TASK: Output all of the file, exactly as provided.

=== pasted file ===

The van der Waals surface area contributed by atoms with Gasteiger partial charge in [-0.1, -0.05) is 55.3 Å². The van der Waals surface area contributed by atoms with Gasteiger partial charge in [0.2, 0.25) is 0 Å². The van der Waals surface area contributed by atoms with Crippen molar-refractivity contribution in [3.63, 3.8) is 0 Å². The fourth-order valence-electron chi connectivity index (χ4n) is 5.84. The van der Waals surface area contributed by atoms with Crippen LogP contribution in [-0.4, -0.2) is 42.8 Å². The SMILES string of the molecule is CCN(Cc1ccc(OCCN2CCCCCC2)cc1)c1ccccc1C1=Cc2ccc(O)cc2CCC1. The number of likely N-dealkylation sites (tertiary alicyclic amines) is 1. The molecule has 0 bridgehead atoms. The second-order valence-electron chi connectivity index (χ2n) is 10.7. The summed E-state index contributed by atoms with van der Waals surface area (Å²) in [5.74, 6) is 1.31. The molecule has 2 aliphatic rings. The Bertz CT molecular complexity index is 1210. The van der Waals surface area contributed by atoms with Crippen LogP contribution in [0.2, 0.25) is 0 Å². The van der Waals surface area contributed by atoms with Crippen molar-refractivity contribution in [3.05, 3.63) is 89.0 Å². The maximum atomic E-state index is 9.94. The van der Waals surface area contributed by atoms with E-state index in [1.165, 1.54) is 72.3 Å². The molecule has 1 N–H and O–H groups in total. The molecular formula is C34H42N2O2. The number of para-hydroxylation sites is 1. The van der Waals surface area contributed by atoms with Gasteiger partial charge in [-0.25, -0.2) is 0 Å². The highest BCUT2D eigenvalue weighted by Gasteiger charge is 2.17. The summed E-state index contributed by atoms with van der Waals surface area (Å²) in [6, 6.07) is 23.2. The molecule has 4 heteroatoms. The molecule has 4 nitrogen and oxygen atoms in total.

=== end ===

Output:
The van der Waals surface area contributed by atoms with Gasteiger partial charge in [-0.1, -0.05) is 55.3 Å². The van der Waals surface area contributed by atoms with Gasteiger partial charge in [0.2, 0.25) is 0 Å². The van der Waals surface area contributed by atoms with Crippen molar-refractivity contribution in [3.63, 3.8) is 0 Å². The fourth-order valence-electron chi connectivity index (χ4n) is 5.84. The van der Waals surface area contributed by atoms with Crippen LogP contribution in [-0.4, -0.2) is 42.8 Å². The SMILES string of the molecule is CCN(Cc1ccc(OCCN2CCCCCC2)cc1)c1ccccc1C1=Cc2ccc(O)cc2CCC1. The number of likely N-dealkylation sites (tertiary alicyclic amines) is 1. The molecule has 0 bridgehead atoms. The second-order valence-electron chi connectivity index (χ2n) is 10.7. The summed E-state index contributed by atoms with van der Waals surface area (Å²) in [5.74, 6) is 1.31. The molecule has 2 aliphatic rings. The Bertz CT molecular complexity index is 1210. The van der Waals surface area contributed by atoms with Crippen LogP contribution in [0.2, 0.25) is 0 Å². The van der Waals surface area contributed by atoms with Crippen molar-refractivity contribution in [3.05, 3.63) is 89.0 Å². The maximum atomic E-state index is 9.94. The van der Waals surface area contributed by atoms with E-state index in [1.165, 1.54) is 72.3 Å². The molecule has 1 N–H and O–H groups in total. The molecular formula is C34H42N2O2. The number of para-hydroxylation sites is 1. The van der Waals surface area contributed by atoms with Gasteiger partial charge in [-0.25, -0.2) is 0 Å². The highest BCUT2D eigenvalue weighted by Gasteiger charge is 2.17. The summed E-state index contributed by atoms with van der Waals surface area (Å²) in [6, 6.07) is 23.2. The molecule has 4 heteroatoms. The molecule has 4 nitrogen and oxygen atoms in total.